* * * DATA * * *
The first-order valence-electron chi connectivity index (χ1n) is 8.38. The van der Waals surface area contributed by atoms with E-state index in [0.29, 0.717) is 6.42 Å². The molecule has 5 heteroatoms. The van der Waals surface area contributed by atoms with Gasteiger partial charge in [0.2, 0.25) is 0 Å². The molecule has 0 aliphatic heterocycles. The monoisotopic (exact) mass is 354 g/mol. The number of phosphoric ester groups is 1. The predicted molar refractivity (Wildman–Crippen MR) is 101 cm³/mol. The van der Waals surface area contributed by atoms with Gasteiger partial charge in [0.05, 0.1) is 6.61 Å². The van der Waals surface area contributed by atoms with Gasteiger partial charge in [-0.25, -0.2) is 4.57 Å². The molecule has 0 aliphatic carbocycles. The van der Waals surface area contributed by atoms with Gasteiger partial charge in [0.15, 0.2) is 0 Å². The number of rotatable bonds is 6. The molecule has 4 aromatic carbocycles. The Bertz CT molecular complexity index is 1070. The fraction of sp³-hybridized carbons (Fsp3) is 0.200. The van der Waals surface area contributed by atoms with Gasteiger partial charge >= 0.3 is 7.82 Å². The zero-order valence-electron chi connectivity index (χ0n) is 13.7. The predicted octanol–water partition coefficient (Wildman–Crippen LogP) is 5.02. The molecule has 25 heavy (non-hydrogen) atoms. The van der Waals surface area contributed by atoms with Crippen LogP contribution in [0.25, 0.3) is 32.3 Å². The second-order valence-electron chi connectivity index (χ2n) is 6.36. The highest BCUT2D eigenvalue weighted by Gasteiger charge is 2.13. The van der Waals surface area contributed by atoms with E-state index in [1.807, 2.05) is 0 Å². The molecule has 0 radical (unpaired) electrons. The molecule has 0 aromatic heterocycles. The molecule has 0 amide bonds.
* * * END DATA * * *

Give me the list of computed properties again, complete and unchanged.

The first-order valence-electron chi connectivity index (χ1n) is 8.38. The van der Waals surface area contributed by atoms with E-state index in [0.29, 0.717) is 6.42 Å². The molecule has 5 heteroatoms. The van der Waals surface area contributed by atoms with Gasteiger partial charge in [0.2, 0.25) is 0 Å². The molecule has 0 aliphatic heterocycles. The monoisotopic (exact) mass is 354 g/mol. The number of phosphoric ester groups is 1. The predicted molar refractivity (Wildman–Crippen MR) is 101 cm³/mol. The van der Waals surface area contributed by atoms with Gasteiger partial charge in [0.05, 0.1) is 6.61 Å². The van der Waals surface area contributed by atoms with Gasteiger partial charge in [-0.25, -0.2) is 4.57 Å². The molecule has 0 aliphatic carbocycles. The van der Waals surface area contributed by atoms with Gasteiger partial charge in [0.15, 0.2) is 0 Å². The number of rotatable bonds is 6. The molecule has 4 aromatic carbocycles. The Bertz CT molecular complexity index is 1070. The fraction of sp³-hybridized carbons (Fsp3) is 0.200. The van der Waals surface area contributed by atoms with Gasteiger partial charge >= 0.3 is 7.82 Å². The zero-order valence-electron chi connectivity index (χ0n) is 13.7. The predicted octanol–water partition coefficient (Wildman–Crippen LogP) is 5.02. The molecule has 25 heavy (non-hydrogen) atoms. The van der Waals surface area contributed by atoms with Crippen LogP contribution in [0.25, 0.3) is 32.3 Å². The second-order valence-electron chi connectivity index (χ2n) is 6.36. The highest BCUT2D eigenvalue weighted by Gasteiger charge is 2.13. The van der Waals surface area contributed by atoms with E-state index in [1.807, 2.05) is 0 Å². The molecule has 0 radical (unpaired) electrons. The molecule has 0 aromatic heterocycles. The molecule has 0 amide bonds.